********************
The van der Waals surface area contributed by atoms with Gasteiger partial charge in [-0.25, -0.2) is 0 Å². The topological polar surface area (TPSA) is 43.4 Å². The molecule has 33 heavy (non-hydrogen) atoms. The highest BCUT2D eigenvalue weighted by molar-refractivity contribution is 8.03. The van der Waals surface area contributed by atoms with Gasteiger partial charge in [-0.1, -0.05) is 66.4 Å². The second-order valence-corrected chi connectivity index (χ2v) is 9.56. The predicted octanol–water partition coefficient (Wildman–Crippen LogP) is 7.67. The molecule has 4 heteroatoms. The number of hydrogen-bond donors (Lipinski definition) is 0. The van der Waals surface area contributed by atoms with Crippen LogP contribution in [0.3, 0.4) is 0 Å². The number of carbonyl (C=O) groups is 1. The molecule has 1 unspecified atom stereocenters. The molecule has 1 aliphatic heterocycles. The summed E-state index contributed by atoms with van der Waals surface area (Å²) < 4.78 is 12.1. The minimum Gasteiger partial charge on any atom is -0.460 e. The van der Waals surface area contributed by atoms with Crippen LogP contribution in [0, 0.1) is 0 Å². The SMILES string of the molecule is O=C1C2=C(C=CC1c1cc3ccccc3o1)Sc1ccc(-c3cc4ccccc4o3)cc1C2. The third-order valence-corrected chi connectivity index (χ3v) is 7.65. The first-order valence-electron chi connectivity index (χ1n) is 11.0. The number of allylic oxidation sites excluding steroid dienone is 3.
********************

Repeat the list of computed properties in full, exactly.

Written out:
The van der Waals surface area contributed by atoms with Gasteiger partial charge in [-0.25, -0.2) is 0 Å². The topological polar surface area (TPSA) is 43.4 Å². The molecule has 33 heavy (non-hydrogen) atoms. The highest BCUT2D eigenvalue weighted by molar-refractivity contribution is 8.03. The van der Waals surface area contributed by atoms with Gasteiger partial charge in [-0.1, -0.05) is 66.4 Å². The second-order valence-corrected chi connectivity index (χ2v) is 9.56. The predicted octanol–water partition coefficient (Wildman–Crippen LogP) is 7.67. The molecule has 4 heteroatoms. The number of hydrogen-bond donors (Lipinski definition) is 0. The van der Waals surface area contributed by atoms with Crippen LogP contribution in [0.3, 0.4) is 0 Å². The number of carbonyl (C=O) groups is 1. The molecule has 1 unspecified atom stereocenters. The molecule has 1 aliphatic heterocycles. The summed E-state index contributed by atoms with van der Waals surface area (Å²) < 4.78 is 12.1. The minimum Gasteiger partial charge on any atom is -0.460 e. The van der Waals surface area contributed by atoms with Crippen LogP contribution in [0, 0.1) is 0 Å². The SMILES string of the molecule is O=C1C2=C(C=CC1c1cc3ccccc3o1)Sc1ccc(-c3cc4ccccc4o3)cc1C2. The third-order valence-corrected chi connectivity index (χ3v) is 7.65. The first-order valence-electron chi connectivity index (χ1n) is 11.0. The number of allylic oxidation sites excluding steroid dienone is 3.